Campuses:

Mathematical Modeling of Evolutionary Diversification

Monday, September 9, 2013 - 9:15am - 10:30am
Jasmine Foo (University of Minnesota, Twin Cities), Natalia Komarova (University of California, Irvine)
Evolutionary diversification is one of the central concepts in ecology. The mechanisms leading to diversification of species in geographic isolation are well understood. There is however another scenario of diversification (sympatric diversification) whereby speciation occurs without the geographical separation of diverging populations. While it is becoming increasingly apparent that sympatric diversification is an important source of biological diversity, its underlying mechanisms are poorly characterized.

In two recent papers [1,2], experimental results are reported where sympatric diversification was observed in several E. coli bacterial systems. The observed evolutionary dynamics were driven at least in part by a co-­‐evolutionary process, in which mutations causing one type of physiology changed the ecological environment, which in turn allowed the invasion of mutations causing an alternate physiology. The parallel genetic changes underlying similar phenotypes in independently evolved lineages provided the first ever empirical evidence of adaptive diversification as a predictable evolutionary process [1]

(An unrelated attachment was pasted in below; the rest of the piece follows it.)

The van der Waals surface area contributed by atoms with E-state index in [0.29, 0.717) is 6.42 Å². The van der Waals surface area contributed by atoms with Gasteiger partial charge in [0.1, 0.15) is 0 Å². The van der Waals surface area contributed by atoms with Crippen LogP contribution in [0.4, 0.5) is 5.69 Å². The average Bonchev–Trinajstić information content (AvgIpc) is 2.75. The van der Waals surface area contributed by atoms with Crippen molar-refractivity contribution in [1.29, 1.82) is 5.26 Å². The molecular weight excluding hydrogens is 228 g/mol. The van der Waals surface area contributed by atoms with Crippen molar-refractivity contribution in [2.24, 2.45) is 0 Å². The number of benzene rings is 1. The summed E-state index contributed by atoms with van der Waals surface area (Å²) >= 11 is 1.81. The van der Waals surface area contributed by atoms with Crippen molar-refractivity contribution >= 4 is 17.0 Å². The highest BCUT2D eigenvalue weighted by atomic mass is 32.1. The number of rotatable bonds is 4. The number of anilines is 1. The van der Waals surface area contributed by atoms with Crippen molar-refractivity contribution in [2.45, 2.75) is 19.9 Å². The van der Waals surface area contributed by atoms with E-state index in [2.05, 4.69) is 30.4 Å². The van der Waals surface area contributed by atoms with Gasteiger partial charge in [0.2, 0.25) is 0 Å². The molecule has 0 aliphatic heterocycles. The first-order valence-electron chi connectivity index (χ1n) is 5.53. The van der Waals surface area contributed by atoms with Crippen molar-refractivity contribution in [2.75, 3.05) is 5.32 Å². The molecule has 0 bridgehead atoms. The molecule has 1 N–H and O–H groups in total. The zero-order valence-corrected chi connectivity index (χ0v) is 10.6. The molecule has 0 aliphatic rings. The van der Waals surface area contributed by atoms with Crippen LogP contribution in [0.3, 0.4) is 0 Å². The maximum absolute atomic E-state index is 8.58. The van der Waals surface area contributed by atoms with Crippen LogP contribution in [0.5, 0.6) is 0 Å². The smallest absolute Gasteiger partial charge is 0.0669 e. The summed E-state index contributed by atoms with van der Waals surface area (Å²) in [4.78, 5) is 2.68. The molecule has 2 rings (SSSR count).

In this project, we will work on creating a mathematical model that can describe the observed data. In particular, we will work on an explanation of the observed coexistence of two different types of bacteria in the same spatial location. As a reference point, we will use existing mathematical models of adaptive diversification due to frequency-­‐dependent ecological interactions.

The project will involve the parts: (1) Exploration/model construction, (2) Model validation by comparing with the experimental data in [1,2], (3) Explanation of the observed process of diversification and coexistence. The work will include both analytical and numerical components.

References

[1] Herron, Matthew D., and Michael Doebeli. Parallel evolutionary dynamics of adaptive diversification in Escherichia coli. PLoS biology 11.2 (2013): e1001490.

[2] Burgess, Darren J. Evolution: Experimental evolution probes neighbourly niches. Nature Reviews Genetics (2013).